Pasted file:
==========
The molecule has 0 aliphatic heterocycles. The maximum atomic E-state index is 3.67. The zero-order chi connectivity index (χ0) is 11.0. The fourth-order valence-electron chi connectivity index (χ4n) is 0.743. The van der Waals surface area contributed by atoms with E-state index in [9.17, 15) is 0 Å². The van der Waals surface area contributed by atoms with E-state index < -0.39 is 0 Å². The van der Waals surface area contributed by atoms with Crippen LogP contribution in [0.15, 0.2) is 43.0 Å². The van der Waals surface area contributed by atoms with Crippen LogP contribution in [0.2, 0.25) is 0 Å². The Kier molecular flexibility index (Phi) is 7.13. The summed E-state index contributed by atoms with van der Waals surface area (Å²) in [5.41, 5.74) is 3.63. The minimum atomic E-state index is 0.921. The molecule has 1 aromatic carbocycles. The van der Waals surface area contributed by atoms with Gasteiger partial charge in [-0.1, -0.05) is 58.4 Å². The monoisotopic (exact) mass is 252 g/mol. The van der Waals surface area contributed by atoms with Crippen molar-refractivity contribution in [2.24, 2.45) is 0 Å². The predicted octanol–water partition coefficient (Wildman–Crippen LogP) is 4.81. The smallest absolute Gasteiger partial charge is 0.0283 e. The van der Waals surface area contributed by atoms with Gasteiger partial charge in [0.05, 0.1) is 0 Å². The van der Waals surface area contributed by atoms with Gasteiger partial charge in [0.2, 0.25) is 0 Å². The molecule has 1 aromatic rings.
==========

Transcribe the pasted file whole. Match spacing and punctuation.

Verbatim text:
The molecule has 0 aliphatic heterocycles. The maximum atomic E-state index is 3.67. The zero-order chi connectivity index (χ0) is 11.0. The fourth-order valence-electron chi connectivity index (χ4n) is 0.743. The van der Waals surface area contributed by atoms with E-state index in [9.17, 15) is 0 Å². The van der Waals surface area contributed by atoms with E-state index < -0.39 is 0 Å². The van der Waals surface area contributed by atoms with Crippen LogP contribution in [0.15, 0.2) is 43.0 Å². The van der Waals surface area contributed by atoms with Crippen LogP contribution in [0.2, 0.25) is 0 Å². The Kier molecular flexibility index (Phi) is 7.13. The summed E-state index contributed by atoms with van der Waals surface area (Å²) in [5.41, 5.74) is 3.63. The minimum atomic E-state index is 0.921. The molecule has 1 aromatic carbocycles. The van der Waals surface area contributed by atoms with Gasteiger partial charge in [-0.1, -0.05) is 58.4 Å². The monoisotopic (exact) mass is 252 g/mol. The van der Waals surface area contributed by atoms with Crippen molar-refractivity contribution in [2.24, 2.45) is 0 Å². The predicted octanol–water partition coefficient (Wildman–Crippen LogP) is 4.81. The smallest absolute Gasteiger partial charge is 0.0283 e. The van der Waals surface area contributed by atoms with Gasteiger partial charge in [0.05, 0.1) is 0 Å². The van der Waals surface area contributed by atoms with Gasteiger partial charge in [0.2, 0.25) is 0 Å². The molecule has 1 aromatic rings.